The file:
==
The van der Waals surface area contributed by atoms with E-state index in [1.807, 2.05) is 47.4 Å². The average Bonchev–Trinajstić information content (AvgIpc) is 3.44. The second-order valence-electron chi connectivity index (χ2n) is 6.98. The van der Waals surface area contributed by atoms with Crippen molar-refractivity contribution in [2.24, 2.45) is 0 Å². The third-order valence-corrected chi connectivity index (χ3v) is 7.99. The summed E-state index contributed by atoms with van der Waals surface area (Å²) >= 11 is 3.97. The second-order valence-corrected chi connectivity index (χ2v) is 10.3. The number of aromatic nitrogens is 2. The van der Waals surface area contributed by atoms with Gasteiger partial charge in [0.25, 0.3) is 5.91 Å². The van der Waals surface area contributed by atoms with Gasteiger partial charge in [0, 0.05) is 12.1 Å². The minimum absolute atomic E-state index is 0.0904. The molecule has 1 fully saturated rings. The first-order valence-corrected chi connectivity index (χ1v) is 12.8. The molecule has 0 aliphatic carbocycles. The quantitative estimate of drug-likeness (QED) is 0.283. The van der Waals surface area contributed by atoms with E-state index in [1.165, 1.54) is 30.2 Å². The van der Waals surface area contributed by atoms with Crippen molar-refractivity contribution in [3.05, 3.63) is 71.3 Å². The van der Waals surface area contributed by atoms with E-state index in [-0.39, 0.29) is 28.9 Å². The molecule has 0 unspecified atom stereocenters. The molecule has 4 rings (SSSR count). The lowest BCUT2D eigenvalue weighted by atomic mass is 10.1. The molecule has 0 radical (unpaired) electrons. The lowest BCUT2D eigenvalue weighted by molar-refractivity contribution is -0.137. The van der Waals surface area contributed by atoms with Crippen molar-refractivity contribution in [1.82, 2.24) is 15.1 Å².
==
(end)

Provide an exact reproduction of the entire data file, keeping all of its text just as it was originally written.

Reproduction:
The van der Waals surface area contributed by atoms with E-state index in [1.807, 2.05) is 47.4 Å². The average Bonchev–Trinajstić information content (AvgIpc) is 3.44. The second-order valence-electron chi connectivity index (χ2n) is 6.98. The van der Waals surface area contributed by atoms with Crippen molar-refractivity contribution in [2.24, 2.45) is 0 Å². The third-order valence-corrected chi connectivity index (χ3v) is 7.99. The summed E-state index contributed by atoms with van der Waals surface area (Å²) >= 11 is 3.97. The second-order valence-corrected chi connectivity index (χ2v) is 10.3. The number of aromatic nitrogens is 2. The van der Waals surface area contributed by atoms with Gasteiger partial charge in [0.25, 0.3) is 5.91 Å². The van der Waals surface area contributed by atoms with Gasteiger partial charge in [0, 0.05) is 12.1 Å². The minimum absolute atomic E-state index is 0.0904. The molecule has 1 fully saturated rings. The first-order valence-corrected chi connectivity index (χ1v) is 12.8. The molecule has 0 aliphatic carbocycles. The quantitative estimate of drug-likeness (QED) is 0.283. The van der Waals surface area contributed by atoms with E-state index in [1.165, 1.54) is 30.2 Å². The van der Waals surface area contributed by atoms with Crippen molar-refractivity contribution in [3.05, 3.63) is 71.3 Å². The van der Waals surface area contributed by atoms with E-state index in [-0.39, 0.29) is 28.9 Å². The molecule has 0 unspecified atom stereocenters. The molecule has 4 rings (SSSR count). The lowest BCUT2D eigenvalue weighted by atomic mass is 10.1. The molecule has 0 radical (unpaired) electrons. The lowest BCUT2D eigenvalue weighted by molar-refractivity contribution is -0.137. The van der Waals surface area contributed by atoms with Crippen molar-refractivity contribution in [1.82, 2.24) is 15.1 Å².